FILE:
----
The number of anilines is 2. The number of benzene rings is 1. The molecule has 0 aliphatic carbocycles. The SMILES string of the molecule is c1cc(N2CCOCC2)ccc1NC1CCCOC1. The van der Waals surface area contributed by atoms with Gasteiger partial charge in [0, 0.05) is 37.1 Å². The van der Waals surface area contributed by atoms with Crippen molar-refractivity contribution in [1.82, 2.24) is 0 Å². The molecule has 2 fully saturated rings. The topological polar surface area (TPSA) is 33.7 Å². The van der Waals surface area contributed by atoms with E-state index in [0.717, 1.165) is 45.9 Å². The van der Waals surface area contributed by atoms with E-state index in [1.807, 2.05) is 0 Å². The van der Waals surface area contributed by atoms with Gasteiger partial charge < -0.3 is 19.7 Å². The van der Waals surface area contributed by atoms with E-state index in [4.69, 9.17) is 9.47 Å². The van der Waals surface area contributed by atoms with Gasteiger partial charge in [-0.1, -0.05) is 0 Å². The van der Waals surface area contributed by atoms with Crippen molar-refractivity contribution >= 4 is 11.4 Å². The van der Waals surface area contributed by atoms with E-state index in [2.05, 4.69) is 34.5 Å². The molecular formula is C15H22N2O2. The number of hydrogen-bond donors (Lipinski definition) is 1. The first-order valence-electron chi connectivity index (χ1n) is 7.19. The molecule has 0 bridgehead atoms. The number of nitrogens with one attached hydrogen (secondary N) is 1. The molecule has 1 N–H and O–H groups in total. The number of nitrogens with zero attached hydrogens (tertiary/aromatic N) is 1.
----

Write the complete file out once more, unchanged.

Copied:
The number of anilines is 2. The number of benzene rings is 1. The molecule has 0 aliphatic carbocycles. The SMILES string of the molecule is c1cc(N2CCOCC2)ccc1NC1CCCOC1. The van der Waals surface area contributed by atoms with Gasteiger partial charge in [0, 0.05) is 37.1 Å². The van der Waals surface area contributed by atoms with Crippen molar-refractivity contribution in [1.82, 2.24) is 0 Å². The molecule has 2 fully saturated rings. The topological polar surface area (TPSA) is 33.7 Å². The van der Waals surface area contributed by atoms with E-state index in [0.717, 1.165) is 45.9 Å². The van der Waals surface area contributed by atoms with E-state index in [1.807, 2.05) is 0 Å². The van der Waals surface area contributed by atoms with Gasteiger partial charge < -0.3 is 19.7 Å². The van der Waals surface area contributed by atoms with E-state index in [4.69, 9.17) is 9.47 Å². The van der Waals surface area contributed by atoms with Gasteiger partial charge in [-0.1, -0.05) is 0 Å². The van der Waals surface area contributed by atoms with Crippen molar-refractivity contribution >= 4 is 11.4 Å². The van der Waals surface area contributed by atoms with E-state index in [2.05, 4.69) is 34.5 Å². The molecular formula is C15H22N2O2. The number of hydrogen-bond donors (Lipinski definition) is 1. The first-order valence-electron chi connectivity index (χ1n) is 7.19. The molecule has 0 bridgehead atoms. The number of nitrogens with one attached hydrogen (secondary N) is 1. The molecule has 1 N–H and O–H groups in total. The number of nitrogens with zero attached hydrogens (tertiary/aromatic N) is 1.